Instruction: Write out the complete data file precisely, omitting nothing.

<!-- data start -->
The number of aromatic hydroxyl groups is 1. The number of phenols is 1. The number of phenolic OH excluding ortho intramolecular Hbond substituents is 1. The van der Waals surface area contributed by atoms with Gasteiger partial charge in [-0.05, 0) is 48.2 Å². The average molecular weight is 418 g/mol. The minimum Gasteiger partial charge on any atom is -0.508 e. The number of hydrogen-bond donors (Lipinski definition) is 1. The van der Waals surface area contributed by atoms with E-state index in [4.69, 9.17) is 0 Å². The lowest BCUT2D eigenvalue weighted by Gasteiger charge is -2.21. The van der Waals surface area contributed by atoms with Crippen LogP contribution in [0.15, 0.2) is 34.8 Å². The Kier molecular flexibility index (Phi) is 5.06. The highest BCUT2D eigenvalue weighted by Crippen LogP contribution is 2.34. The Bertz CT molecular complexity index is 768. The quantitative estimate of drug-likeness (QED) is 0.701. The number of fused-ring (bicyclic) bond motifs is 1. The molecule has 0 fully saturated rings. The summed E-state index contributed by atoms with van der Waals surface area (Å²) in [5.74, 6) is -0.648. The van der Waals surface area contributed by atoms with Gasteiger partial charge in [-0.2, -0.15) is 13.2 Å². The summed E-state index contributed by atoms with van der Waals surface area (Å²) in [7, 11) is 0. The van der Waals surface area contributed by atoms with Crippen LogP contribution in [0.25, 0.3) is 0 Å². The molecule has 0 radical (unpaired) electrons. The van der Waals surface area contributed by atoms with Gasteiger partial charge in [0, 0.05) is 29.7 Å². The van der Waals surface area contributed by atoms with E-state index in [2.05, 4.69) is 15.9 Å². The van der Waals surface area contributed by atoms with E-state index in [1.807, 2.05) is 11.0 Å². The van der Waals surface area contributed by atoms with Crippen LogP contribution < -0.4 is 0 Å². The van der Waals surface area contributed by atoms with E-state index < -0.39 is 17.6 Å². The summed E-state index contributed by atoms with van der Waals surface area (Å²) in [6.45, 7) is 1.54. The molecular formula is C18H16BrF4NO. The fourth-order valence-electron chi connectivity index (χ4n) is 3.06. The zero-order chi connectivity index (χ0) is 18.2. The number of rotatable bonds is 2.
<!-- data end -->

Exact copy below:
The number of aromatic hydroxyl groups is 1. The number of phenols is 1. The number of phenolic OH excluding ortho intramolecular Hbond substituents is 1. The van der Waals surface area contributed by atoms with Gasteiger partial charge in [-0.05, 0) is 48.2 Å². The average molecular weight is 418 g/mol. The minimum Gasteiger partial charge on any atom is -0.508 e. The number of hydrogen-bond donors (Lipinski definition) is 1. The van der Waals surface area contributed by atoms with E-state index in [4.69, 9.17) is 0 Å². The lowest BCUT2D eigenvalue weighted by Gasteiger charge is -2.21. The van der Waals surface area contributed by atoms with Crippen LogP contribution in [0.15, 0.2) is 34.8 Å². The Kier molecular flexibility index (Phi) is 5.06. The highest BCUT2D eigenvalue weighted by Crippen LogP contribution is 2.34. The Bertz CT molecular complexity index is 768. The quantitative estimate of drug-likeness (QED) is 0.701. The number of fused-ring (bicyclic) bond motifs is 1. The molecule has 0 fully saturated rings. The summed E-state index contributed by atoms with van der Waals surface area (Å²) in [5.74, 6) is -0.648. The van der Waals surface area contributed by atoms with Gasteiger partial charge in [-0.2, -0.15) is 13.2 Å². The summed E-state index contributed by atoms with van der Waals surface area (Å²) in [7, 11) is 0. The van der Waals surface area contributed by atoms with Crippen LogP contribution in [0.25, 0.3) is 0 Å². The molecule has 0 radical (unpaired) electrons. The van der Waals surface area contributed by atoms with Gasteiger partial charge in [0, 0.05) is 29.7 Å². The van der Waals surface area contributed by atoms with E-state index in [2.05, 4.69) is 15.9 Å². The van der Waals surface area contributed by atoms with E-state index in [1.807, 2.05) is 11.0 Å². The van der Waals surface area contributed by atoms with Crippen LogP contribution < -0.4 is 0 Å². The van der Waals surface area contributed by atoms with E-state index < -0.39 is 17.6 Å². The summed E-state index contributed by atoms with van der Waals surface area (Å²) in [6.45, 7) is 1.54. The molecular formula is C18H16BrF4NO. The fourth-order valence-electron chi connectivity index (χ4n) is 3.06. The zero-order chi connectivity index (χ0) is 18.2. The number of rotatable bonds is 2.